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Topic:
twosample nonparametric test on quantiles
Replies:
8
Last Post:
Feb 3, 2013 12:50 AM




Re: twosample nonparametric test on quantiles
Posted:
Feb 3, 2013 12:49 AM


On Jan 31, 2:30 pm, Rich Ulrich <rich.ulr...@comcast.net> wrote: > > By the way  for years I have been somewhat disparaging > towards rank tests. Now it turns out that I underestimated > how bad they could be.
I, too, am much less sanguine about the Utest than I used to be. Here are some notes I made to myself a few years ago that explain one of the reasons for my pessimism. ____________________________________________________________________
Regardless of how we estimate its standard deviation, there are potential problems for any test that takes U to be approximately normal. Suppose we have a continuous dependent variable in two populations, say A and B, and that the distribution in each population is symmetric with the same mean, so that P(A > B) = 1/2. If population A is even moderately more variable than population B, and if nA is small and nB is not, then the distribution of U can look extremely nonnormal, especially in the tails. For instance, consider two logistic populations with zero means and with sA ? 4sB, where s is the usual logistic scale parameter. If nA = 3 and nB = 30 then the distribution of U will have spikes at 0,30,60,90 whose frequencies are approximately proportional to 1,3,3,1, with the 87 other values of U between 0 and 90 having smaller frequencies. (Think of a suspension bridge with towers whose heights are binomially distributed, with each tower connected to the next by very saggy toolong cables, but with no cables connecting the end towers to the shores.)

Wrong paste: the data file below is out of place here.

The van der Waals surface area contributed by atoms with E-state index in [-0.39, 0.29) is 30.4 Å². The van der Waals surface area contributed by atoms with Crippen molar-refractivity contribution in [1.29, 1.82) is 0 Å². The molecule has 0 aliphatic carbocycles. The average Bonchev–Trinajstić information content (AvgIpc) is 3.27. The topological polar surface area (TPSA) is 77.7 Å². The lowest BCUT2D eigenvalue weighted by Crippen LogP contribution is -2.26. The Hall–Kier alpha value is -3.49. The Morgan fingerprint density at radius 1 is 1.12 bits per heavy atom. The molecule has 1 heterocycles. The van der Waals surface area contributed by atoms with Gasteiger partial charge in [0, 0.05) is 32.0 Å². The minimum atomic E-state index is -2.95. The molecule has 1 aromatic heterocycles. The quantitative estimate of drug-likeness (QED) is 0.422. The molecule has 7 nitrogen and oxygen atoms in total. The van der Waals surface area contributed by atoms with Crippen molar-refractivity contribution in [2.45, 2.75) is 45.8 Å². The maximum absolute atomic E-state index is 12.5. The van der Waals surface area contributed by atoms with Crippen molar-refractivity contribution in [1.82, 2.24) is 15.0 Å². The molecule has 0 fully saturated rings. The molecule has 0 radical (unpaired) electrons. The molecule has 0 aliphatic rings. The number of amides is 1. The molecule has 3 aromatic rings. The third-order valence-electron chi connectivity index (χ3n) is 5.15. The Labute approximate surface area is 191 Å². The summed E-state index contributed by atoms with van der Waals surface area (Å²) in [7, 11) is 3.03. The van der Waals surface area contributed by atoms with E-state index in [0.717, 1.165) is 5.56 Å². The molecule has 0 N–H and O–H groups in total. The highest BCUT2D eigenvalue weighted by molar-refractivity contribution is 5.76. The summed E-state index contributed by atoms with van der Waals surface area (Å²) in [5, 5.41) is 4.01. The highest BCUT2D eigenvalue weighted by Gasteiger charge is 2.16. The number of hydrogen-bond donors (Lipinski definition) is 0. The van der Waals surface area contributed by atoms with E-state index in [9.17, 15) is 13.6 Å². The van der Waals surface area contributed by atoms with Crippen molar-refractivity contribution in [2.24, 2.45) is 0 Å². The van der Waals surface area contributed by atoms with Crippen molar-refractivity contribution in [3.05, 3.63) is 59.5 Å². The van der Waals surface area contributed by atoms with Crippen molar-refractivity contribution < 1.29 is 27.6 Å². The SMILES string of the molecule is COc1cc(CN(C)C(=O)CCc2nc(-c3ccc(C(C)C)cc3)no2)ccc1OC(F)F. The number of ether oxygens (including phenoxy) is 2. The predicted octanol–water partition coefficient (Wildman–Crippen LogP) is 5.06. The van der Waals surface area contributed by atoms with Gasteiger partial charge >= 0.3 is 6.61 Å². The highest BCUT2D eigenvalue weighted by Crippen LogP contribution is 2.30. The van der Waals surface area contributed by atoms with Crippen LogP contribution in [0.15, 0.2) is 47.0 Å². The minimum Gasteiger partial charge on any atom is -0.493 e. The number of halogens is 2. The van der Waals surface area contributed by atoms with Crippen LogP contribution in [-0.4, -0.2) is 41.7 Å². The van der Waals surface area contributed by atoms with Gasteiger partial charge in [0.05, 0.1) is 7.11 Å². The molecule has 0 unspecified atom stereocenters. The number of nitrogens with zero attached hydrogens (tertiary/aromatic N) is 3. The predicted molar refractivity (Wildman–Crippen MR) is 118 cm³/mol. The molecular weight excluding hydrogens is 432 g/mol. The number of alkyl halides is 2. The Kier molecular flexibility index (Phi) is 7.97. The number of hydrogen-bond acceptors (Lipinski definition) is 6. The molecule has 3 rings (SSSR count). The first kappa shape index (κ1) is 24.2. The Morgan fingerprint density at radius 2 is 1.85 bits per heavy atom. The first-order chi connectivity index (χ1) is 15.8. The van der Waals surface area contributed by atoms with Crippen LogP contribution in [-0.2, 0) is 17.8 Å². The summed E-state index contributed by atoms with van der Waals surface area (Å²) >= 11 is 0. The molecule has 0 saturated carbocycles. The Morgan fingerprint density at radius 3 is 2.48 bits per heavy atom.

The reason this happens can be seen by transforming the dependent variable so that the transformed Bdistribution (the one with the larger sample size and smaller variance) is Uniform(0,1). Then the transformed Adistribution will generally look something a Beta variable with alpha = beta < 1. (If the original distributions are logistic then the transformed pdfA will be r*(x*(1?x))^(r?1) / (x^r + (1?x)^r)^2, where r = sB/sA.) As sB/sA gets smaller, the transformed Adistribution becomes more like a simple Bernoulli variable that takes on only the values 0 and 1, each with probability 1/2. If nB is not small then the sample distribution of the transformed Bvariable will be approximately uniform, and U will approximate nB times a Binomial(nA,1/2) variable.